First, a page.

Local artist profile: Lorraine Brigdale

September 10, 2023 BY

Happy as!: Lorraine Brigdale has had a huge 2023, with her involvement in a number of big ticket events, exhibitions and projects. Photo: SUPPLIED

THIS week we chat with stunning Yorta Yorta multimedia artist and First Nations Engagement Curator at Bendigo Art Gallery, Lorraine Brigdale.


What initially motivated you to become an artist?

While I’ve worked professionally for many years, I’ve been an artist all my life. I have memories of being a small child and doing paintings and making little buildings and cities in the sand. I would use things I had found on the farm and make all sorts of artworks from them. Art was my favourite subject all the way through school and I’ve always experimented with different mediums. This has continued and art has truly been the centre of my life, other than my family.


How would you describe your style?

I am very influenced by nature. I use natural materials in my work and my painting subjects are led by the materials I am using. My paints are made from ochres and minerals which I grind up in a mortar and pestle, then I mix the ground ochres together with acacia gum which makes traditional European style watercolours. I only paint with my own hand-made paints, not using any commercially made art materials.


Which other artists inspire you?

I am inspired to look for my own style by the artists I like.

I learned the traditional coil style weaving of my Yorta Yorta mob, and other traditional Victorian weavers, and I wove baskets and mats for a long time until I felt the need to try something new.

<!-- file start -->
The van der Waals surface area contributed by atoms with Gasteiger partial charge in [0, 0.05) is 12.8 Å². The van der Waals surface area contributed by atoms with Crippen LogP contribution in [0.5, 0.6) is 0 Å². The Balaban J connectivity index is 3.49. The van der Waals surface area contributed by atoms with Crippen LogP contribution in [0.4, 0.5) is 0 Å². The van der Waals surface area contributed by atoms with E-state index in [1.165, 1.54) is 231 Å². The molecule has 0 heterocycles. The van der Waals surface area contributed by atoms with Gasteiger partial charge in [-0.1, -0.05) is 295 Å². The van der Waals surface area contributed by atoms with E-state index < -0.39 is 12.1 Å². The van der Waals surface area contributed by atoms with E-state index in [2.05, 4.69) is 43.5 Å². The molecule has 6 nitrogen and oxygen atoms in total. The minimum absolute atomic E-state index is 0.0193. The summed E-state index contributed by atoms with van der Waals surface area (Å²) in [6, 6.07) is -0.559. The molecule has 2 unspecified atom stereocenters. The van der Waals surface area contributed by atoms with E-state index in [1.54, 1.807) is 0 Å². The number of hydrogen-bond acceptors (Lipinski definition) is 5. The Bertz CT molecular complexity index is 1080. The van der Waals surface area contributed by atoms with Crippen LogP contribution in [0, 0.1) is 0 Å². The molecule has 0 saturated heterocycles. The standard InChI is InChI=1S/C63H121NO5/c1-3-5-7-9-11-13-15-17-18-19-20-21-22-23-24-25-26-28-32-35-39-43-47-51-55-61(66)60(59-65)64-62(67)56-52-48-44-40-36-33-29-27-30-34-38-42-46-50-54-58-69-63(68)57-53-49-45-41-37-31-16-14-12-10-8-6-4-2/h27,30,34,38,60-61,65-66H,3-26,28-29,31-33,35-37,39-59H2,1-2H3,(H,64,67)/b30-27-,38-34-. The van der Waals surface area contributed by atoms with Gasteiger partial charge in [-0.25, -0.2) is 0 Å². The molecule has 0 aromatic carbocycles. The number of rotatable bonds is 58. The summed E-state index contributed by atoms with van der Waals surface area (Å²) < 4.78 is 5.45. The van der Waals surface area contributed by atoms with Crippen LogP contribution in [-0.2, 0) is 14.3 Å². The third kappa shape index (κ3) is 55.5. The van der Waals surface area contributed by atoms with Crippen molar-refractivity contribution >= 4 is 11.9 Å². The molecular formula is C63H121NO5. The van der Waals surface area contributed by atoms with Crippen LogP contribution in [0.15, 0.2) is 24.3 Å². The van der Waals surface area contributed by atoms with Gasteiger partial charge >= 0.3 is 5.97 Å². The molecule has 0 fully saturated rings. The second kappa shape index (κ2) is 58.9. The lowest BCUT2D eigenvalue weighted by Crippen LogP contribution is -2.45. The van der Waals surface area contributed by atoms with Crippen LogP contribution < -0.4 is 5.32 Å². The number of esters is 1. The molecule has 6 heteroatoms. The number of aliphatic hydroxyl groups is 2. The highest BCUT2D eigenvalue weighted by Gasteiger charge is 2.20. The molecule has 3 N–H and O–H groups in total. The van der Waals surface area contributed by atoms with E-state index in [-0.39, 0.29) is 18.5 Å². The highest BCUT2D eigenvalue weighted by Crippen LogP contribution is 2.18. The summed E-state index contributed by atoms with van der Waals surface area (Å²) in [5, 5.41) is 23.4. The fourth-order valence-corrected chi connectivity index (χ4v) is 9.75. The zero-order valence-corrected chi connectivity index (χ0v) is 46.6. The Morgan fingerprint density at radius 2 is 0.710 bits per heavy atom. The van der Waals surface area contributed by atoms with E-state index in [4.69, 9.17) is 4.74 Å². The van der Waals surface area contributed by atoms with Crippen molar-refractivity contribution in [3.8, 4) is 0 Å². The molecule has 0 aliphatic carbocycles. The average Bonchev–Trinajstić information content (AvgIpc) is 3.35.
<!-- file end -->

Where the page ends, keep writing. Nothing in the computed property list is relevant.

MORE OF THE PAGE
I made three tall vessels woven in the coil weaving style, and painted each vessel with different coloured ochre. This 3D work won me my first art award at the Koorie Heritage Trust Art Show in Melbourne in 2018.


What are some highlights you have from your career?

This year has been a big year for me. I was invited to show a large coiled vessel in the Melbourne Now exhibition at NGV Fed Square. It’s the absolute highlight of my career so far. Watching my woven earrings and necklaces on the models on the catwalk of Melbourne Fashion Week was a surreal moment. As a part of NGKM art collective we designed a large public art piece, which is now standing in front of the Queen Victoria Women’s Centre in Lonsdale Street Melbourne


How can people check out your work?

I show my work in Aboriginal galleries and exhibitions. I’m also working on some public art projects. If you are on social media, my instagram page and Facebook are reliable places to see what I am working on. Instagram – @Designnomaddiaries, Facebook – Lorraine Brigdale Artist.


What would you say to young regional aspiring artists who are thinking of making a go of the creative life?

If you are wanting to branch out into a creative life you should take your art seriously and make sure you work on your art projects on a regular basis. To make it in a creative field takes a lot of work and dedication. Don’t be put off by seeming failures, but instead use these experiences to examine your work and discover where you can improve. Enter exhibitions where you can and mix with other creative people who have the same experiences as you and can inspire you to keep going. Try to not be downhearted when things are not happening, because you really never know when something comes along that can change everything.